This Is How They Did It

Decathlon officials save market appeal for the final day of competition. In many ways, it captures the zeitgeist of the whole affair. As Catalano puts it, “Market appeal is architecture. You can design something that’s kind of generic and very pleasing and livable. But you can also design something that’s really marketable and architecturally forward thinking.” It’s fitting that the contest’s 100 points will shuffle the standings one last time and determine the final winners.

As we file past the leader board, into the big tent, the overall scores are so close that any team is liable to be unseated. Middlebury trails fifth-place Ohio State by a single point, but California, sitting in fourth, by more than 10. Fifteen minutes before the ceremony begins, it’s standing room only.

Energy secretary Chu delivers a few remarks. China, he reminds the audience, extended more than $30 billion in government financing to its solar industries last year. Dozens of other enlightened countries, among them Israel, Canada, and Germany, support small-scale solar projects by buying excess kilowatt-hours at a generous price. “Some say this is a race America can’t win.”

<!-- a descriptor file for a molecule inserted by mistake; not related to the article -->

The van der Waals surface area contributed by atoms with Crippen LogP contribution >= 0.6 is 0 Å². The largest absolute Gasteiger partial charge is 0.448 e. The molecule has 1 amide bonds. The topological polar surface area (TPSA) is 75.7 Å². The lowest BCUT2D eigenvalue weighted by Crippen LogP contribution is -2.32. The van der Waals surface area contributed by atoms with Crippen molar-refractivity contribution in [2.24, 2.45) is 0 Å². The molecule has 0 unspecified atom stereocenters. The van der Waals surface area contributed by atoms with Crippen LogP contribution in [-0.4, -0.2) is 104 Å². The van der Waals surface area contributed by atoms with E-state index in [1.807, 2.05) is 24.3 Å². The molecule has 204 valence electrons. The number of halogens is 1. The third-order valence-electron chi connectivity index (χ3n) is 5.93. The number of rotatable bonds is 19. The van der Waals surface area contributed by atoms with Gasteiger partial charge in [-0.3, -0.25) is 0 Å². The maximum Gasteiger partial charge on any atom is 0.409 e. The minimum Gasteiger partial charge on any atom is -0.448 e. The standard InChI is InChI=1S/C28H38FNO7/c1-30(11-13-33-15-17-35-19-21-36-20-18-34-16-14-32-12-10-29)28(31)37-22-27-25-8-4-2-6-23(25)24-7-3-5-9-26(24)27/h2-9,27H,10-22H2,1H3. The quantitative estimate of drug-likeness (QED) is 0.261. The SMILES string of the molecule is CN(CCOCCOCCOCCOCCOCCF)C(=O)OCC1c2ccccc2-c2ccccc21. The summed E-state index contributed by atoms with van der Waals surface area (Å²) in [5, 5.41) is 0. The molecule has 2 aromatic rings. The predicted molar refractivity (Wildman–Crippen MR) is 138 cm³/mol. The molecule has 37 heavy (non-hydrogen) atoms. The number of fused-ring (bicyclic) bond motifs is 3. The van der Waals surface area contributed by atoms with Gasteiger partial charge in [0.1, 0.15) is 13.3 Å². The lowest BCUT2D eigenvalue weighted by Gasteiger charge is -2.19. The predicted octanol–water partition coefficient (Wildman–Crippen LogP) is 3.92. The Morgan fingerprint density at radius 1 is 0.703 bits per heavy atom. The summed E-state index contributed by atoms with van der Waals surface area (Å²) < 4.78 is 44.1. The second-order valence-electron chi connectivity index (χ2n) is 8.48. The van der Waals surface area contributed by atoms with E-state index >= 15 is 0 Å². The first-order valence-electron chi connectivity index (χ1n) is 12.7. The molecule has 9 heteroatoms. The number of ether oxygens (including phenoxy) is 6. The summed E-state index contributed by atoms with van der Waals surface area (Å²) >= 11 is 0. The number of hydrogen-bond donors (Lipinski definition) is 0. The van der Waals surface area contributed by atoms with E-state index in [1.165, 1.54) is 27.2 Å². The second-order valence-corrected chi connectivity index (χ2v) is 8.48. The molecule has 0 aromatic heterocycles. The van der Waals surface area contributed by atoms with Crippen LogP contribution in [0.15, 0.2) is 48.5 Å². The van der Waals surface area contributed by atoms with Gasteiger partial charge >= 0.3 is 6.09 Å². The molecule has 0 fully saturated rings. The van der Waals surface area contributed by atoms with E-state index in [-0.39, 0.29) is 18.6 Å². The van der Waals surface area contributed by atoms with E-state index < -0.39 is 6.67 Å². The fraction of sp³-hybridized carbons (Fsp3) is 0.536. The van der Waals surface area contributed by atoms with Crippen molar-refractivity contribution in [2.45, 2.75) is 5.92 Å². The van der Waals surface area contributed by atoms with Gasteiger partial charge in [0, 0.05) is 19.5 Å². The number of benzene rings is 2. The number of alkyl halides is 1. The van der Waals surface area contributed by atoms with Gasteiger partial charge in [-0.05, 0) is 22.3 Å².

The glass plaques appear for the winners of market appeal. New Zealand and Maryland, which seem to mount the stage for nearly every contest, quickly take third and second. Both finished net-zero and are set to run away with overall victories.

At the podium, a juror describes the house that won market appeal.

“The home features a magnificent, chef-style kitchen, with herbs in the window space and a view to the outdoor vegetable garden. The private spaces give real privacy. Durable, natural, low-resource finishes and a lifecycle approach to material selection will also appeal to the market. Slate floors in the wet areas are practical and beautiful. Way to go, Middlebury!”

It’s a veritable roar from where I’m standing. I choke up a little—can I admit this?—watery eyes and tight throat. The students’ utter elation, the schmaltzy Journey song on the PA, the contagious pride of being close to something so hard won.

When they come down off the stage, Godine is holding a score sheet. The 95 points have vaulted them up and over Ohio State and California into a fourth-place overall finish.

Nelson looks like a new father outside a delivery room, thrilled and a little overwhelmed. “This is like the beginning,” he says. “It’s the beginning of all these students changing the future. I’m speechless, really. Underdogs doesn’t begin to describe how we started this thing.”

Looking at the scores and doing a bit of mental math, Cornbrooks sighs and smiles his crooked smile.

“Two more hours of sun and it would have been second place. That’s how it goes sometimes.”

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